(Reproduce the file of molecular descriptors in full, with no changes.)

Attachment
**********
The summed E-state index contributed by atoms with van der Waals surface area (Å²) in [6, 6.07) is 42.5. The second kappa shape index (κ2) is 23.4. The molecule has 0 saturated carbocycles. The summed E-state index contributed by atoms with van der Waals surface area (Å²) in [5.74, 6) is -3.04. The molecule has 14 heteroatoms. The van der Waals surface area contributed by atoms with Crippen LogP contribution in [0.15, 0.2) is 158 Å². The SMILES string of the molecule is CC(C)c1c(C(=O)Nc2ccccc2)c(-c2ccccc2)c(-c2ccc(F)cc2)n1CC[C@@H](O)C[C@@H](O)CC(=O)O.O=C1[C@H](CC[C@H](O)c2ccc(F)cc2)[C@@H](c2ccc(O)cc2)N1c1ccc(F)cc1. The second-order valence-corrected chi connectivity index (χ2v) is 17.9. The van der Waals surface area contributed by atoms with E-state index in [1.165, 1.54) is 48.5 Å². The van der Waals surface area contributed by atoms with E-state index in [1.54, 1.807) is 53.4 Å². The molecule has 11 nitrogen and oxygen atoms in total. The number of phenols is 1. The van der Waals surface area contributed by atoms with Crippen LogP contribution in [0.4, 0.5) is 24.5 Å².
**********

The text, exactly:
The summed E-state index contributed by atoms with van der Waals surface area (Å²) in [6, 6.07) is 42.5. The second kappa shape index (κ2) is 23.4. The molecule has 0 saturated carbocycles. The summed E-state index contributed by atoms with van der Waals surface area (Å²) in [5.74, 6) is -3.04. The molecule has 14 heteroatoms. The van der Waals surface area contributed by atoms with Crippen LogP contribution in [0.15, 0.2) is 158 Å². The SMILES string of the molecule is CC(C)c1c(C(=O)Nc2ccccc2)c(-c2ccccc2)c(-c2ccc(F)cc2)n1CC[C@@H](O)C[C@@H](O)CC(=O)O.O=C1[C@H](CC[C@H](O)c2ccc(F)cc2)[C@@H](c2ccc(O)cc2)N1c1ccc(F)cc1. The second-order valence-corrected chi connectivity index (χ2v) is 17.9. The van der Waals surface area contributed by atoms with E-state index in [1.165, 1.54) is 48.5 Å². The van der Waals surface area contributed by atoms with E-state index in [1.54, 1.807) is 53.4 Å². The molecule has 11 nitrogen and oxygen atoms in total. The number of phenols is 1. The van der Waals surface area contributed by atoms with Crippen LogP contribution in [0.4, 0.5) is 24.5 Å².